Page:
Even if COVID-19 infection rates decline, experts believe arts nonprofits will continue to use virtual events to create greater access for their shows and events. For example, a monthly event hosted at a New York City pub by House of SpeakEasy, a literary nonprofit that connects writers to audiences, was able to reach 16 new cities, and other countries, during the pandemic through livestreams and other virtual events, said Paul Morris, the organization’s executive director.
“These are people who never would have encountered us,” Morris said. The nonprofit plans to return to in-person events at the pub next month, but has also secured funding to allow it to record and post the shows.
“Those people don’t just go away,” Morris said. “We obviously care about them, we’re connected to them and we want to provide something of value to them as well.”
The in-person show will go on with an added precaution — all writers and hosts must get a COVID-19 rapid test the day of the event. Show cancellations in New York City, Los Angeles and other cities have heightened anxieties among some entertainment workers. The fears, in many cases, are warranted — job losses at arts and culture nonprofits during the pandemic have been more than three times worse than the whole sector, according to the Johns Hopkins Center for Civil Society Studies.
Rachel Chanoff, founding director of The Office, the performing arts curation and production firm behind events that include the annual BRIC Celebrate Brooklyn arts festival, wanted to address a very specific need once the pandemic shut down performing arts events: How can we get artists next month’s rent?
Taking inspiration from Franklin D. Roosevelt’s Works Progress Administration coming out of the Great Depression, Chanoff established the Artists at Work initiative, with help from the FreshGrass Foundation to fund a pilot program in Massachusetts. The Andrew W. Mellon Foundation was impressed, and gave Artists at Work a $3 million grant this summer to expand it to Los Angeles, the Mississippi Delta region and the Borderlands region in the Southwest.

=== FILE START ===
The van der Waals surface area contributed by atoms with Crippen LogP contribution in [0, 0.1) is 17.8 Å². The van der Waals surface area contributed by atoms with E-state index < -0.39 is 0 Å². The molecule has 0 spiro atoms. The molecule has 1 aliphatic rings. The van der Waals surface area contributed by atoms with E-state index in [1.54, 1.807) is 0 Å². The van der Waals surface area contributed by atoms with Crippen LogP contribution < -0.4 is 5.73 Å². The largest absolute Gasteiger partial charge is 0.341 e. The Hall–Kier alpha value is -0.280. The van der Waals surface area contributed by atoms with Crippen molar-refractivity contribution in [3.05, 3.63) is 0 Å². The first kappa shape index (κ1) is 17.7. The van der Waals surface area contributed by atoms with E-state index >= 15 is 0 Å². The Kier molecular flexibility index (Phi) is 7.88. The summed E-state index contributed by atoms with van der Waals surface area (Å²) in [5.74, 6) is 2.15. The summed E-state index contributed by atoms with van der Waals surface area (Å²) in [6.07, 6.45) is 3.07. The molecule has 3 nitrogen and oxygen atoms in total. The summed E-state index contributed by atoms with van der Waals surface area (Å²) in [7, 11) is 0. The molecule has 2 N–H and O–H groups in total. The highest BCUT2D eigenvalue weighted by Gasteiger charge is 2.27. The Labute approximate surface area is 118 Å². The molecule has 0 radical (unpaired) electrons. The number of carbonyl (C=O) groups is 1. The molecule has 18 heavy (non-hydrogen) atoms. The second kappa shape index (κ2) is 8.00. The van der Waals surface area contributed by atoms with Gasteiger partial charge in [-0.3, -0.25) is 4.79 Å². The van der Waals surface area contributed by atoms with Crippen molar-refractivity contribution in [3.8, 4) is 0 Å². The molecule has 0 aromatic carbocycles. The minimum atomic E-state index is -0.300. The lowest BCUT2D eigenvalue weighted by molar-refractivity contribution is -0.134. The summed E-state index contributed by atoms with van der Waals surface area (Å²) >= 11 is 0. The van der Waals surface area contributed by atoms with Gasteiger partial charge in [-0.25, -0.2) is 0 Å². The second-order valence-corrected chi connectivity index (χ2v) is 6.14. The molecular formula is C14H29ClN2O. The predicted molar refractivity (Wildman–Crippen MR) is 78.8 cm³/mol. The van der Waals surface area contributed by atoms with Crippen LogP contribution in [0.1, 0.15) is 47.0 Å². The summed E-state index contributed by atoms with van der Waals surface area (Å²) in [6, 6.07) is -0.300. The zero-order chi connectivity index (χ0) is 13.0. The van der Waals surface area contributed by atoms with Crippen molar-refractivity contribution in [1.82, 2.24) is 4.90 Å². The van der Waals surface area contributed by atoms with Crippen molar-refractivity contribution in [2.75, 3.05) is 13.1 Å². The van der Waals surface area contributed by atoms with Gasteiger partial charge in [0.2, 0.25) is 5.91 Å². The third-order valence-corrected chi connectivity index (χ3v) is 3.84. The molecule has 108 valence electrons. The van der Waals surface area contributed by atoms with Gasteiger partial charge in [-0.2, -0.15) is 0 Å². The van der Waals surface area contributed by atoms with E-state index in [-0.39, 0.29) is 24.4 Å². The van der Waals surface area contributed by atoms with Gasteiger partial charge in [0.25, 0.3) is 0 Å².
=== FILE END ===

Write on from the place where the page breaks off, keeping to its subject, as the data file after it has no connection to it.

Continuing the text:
Artists at Work will hire 42 artists around the country to work full-time creating art for a year. “They’re on salary to make the beautiful work they make in whatever their practice happens to be,” Chanoff said. “But they’re also embedded in a local social impact initiative to bring their artistry and their creative problem solving to the mission of that particular social service.”
Kete teamed up with the Alianza Project in Holyoke, Massachusetts, a community support program that helps school-aged children deal with trauma through therapy, education and leadership training. She wrote songs with students about their lives. “To be part of that process of helping them feel truly understood and seen,” she said, “that is transformative and super powerful in itself.”
The initiative looks for creative people in all disciplines, already hiring musicians, choreographers, textile designers and others. In Los Angeles, it will embed artists in institutions ranging from the National Center for the Preservation of Democracy at the Japanese American National Museum to Chicxs Rockerxs South East Los Angeles, which helps transgender and gender expansive youth be heard.
“Artists are actually workers — they’re not some kind of luxury item that’s the first thing to go,” Chanoff said. “They should not have to go around spending half their time begging for grants because you can’t have a flourishing society without art.”